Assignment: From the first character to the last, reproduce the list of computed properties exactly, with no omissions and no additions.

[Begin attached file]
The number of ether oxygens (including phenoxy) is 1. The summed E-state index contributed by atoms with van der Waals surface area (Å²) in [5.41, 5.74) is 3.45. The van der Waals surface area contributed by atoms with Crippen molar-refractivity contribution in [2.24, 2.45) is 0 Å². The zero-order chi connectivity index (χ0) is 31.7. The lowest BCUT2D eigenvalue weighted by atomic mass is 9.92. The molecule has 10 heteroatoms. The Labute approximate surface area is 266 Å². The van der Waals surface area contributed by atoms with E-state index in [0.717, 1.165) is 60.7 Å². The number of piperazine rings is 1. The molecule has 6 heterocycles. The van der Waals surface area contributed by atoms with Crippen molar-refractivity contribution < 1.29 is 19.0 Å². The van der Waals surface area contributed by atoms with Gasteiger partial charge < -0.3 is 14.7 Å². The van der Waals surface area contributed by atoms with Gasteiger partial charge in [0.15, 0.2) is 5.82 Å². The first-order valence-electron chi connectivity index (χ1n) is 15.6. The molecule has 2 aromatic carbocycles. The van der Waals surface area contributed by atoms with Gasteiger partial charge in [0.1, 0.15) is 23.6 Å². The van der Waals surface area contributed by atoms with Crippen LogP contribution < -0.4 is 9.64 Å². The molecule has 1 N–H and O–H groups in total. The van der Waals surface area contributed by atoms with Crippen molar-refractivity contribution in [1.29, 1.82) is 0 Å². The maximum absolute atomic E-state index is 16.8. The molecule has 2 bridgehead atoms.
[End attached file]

The number of ether oxygens (including phenoxy) is 1. The summed E-state index contributed by atoms with van der Waals surface area (Å²) in [5.41, 5.74) is 3.45. The van der Waals surface area contributed by atoms with Crippen molar-refractivity contribution in [2.24, 2.45) is 0 Å². The zero-order chi connectivity index (χ0) is 31.7. The lowest BCUT2D eigenvalue weighted by atomic mass is 9.92. The molecule has 10 heteroatoms. The Labute approximate surface area is 266 Å². The van der Waals surface area contributed by atoms with E-state index in [0.717, 1.165) is 60.7 Å². The number of piperazine rings is 1. The molecule has 6 heterocycles. The van der Waals surface area contributed by atoms with Crippen molar-refractivity contribution < 1.29 is 19.0 Å². The van der Waals surface area contributed by atoms with Gasteiger partial charge < -0.3 is 14.7 Å². The van der Waals surface area contributed by atoms with Gasteiger partial charge in [0.15, 0.2) is 5.82 Å². The first-order valence-electron chi connectivity index (χ1n) is 15.6. The molecule has 2 aromatic carbocycles. The van der Waals surface area contributed by atoms with Gasteiger partial charge in [0.1, 0.15) is 23.6 Å². The van der Waals surface area contributed by atoms with Crippen LogP contribution < -0.4 is 9.64 Å². The molecule has 1 N–H and O–H groups in total. The van der Waals surface area contributed by atoms with Crippen molar-refractivity contribution in [1.29, 1.82) is 0 Å². The maximum absolute atomic E-state index is 16.8. The molecule has 2 bridgehead atoms.